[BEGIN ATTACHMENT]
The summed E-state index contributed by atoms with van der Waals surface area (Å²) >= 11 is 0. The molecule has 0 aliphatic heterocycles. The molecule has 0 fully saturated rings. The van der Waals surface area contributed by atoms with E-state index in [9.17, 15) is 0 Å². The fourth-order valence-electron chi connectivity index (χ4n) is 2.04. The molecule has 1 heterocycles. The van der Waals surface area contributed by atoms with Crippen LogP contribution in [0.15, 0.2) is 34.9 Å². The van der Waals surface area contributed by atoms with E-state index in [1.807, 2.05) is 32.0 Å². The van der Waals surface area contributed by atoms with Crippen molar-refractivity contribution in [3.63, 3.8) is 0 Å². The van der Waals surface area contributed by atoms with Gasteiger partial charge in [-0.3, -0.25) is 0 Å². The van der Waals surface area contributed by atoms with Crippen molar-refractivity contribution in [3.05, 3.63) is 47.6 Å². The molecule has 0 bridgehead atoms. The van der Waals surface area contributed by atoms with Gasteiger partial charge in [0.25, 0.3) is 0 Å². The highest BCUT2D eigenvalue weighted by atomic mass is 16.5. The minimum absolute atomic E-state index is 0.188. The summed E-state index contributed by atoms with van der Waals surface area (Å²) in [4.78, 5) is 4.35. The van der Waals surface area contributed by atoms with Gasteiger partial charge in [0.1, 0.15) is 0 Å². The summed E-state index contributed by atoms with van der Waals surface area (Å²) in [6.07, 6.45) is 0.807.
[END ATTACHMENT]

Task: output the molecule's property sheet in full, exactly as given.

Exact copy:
The summed E-state index contributed by atoms with van der Waals surface area (Å²) >= 11 is 0. The molecule has 0 aliphatic heterocycles. The molecule has 0 fully saturated rings. The van der Waals surface area contributed by atoms with E-state index in [9.17, 15) is 0 Å². The fourth-order valence-electron chi connectivity index (χ4n) is 2.04. The molecule has 1 heterocycles. The van der Waals surface area contributed by atoms with Crippen LogP contribution in [0.15, 0.2) is 34.9 Å². The van der Waals surface area contributed by atoms with E-state index in [1.807, 2.05) is 32.0 Å². The van der Waals surface area contributed by atoms with Crippen molar-refractivity contribution in [3.63, 3.8) is 0 Å². The van der Waals surface area contributed by atoms with Gasteiger partial charge in [-0.3, -0.25) is 0 Å². The van der Waals surface area contributed by atoms with Crippen molar-refractivity contribution in [3.05, 3.63) is 47.6 Å². The molecule has 0 bridgehead atoms. The van der Waals surface area contributed by atoms with Gasteiger partial charge in [0.25, 0.3) is 0 Å². The highest BCUT2D eigenvalue weighted by atomic mass is 16.5. The minimum absolute atomic E-state index is 0.188. The summed E-state index contributed by atoms with van der Waals surface area (Å²) in [4.78, 5) is 4.35. The van der Waals surface area contributed by atoms with Gasteiger partial charge in [0.1, 0.15) is 0 Å². The summed E-state index contributed by atoms with van der Waals surface area (Å²) in [6.07, 6.45) is 0.807.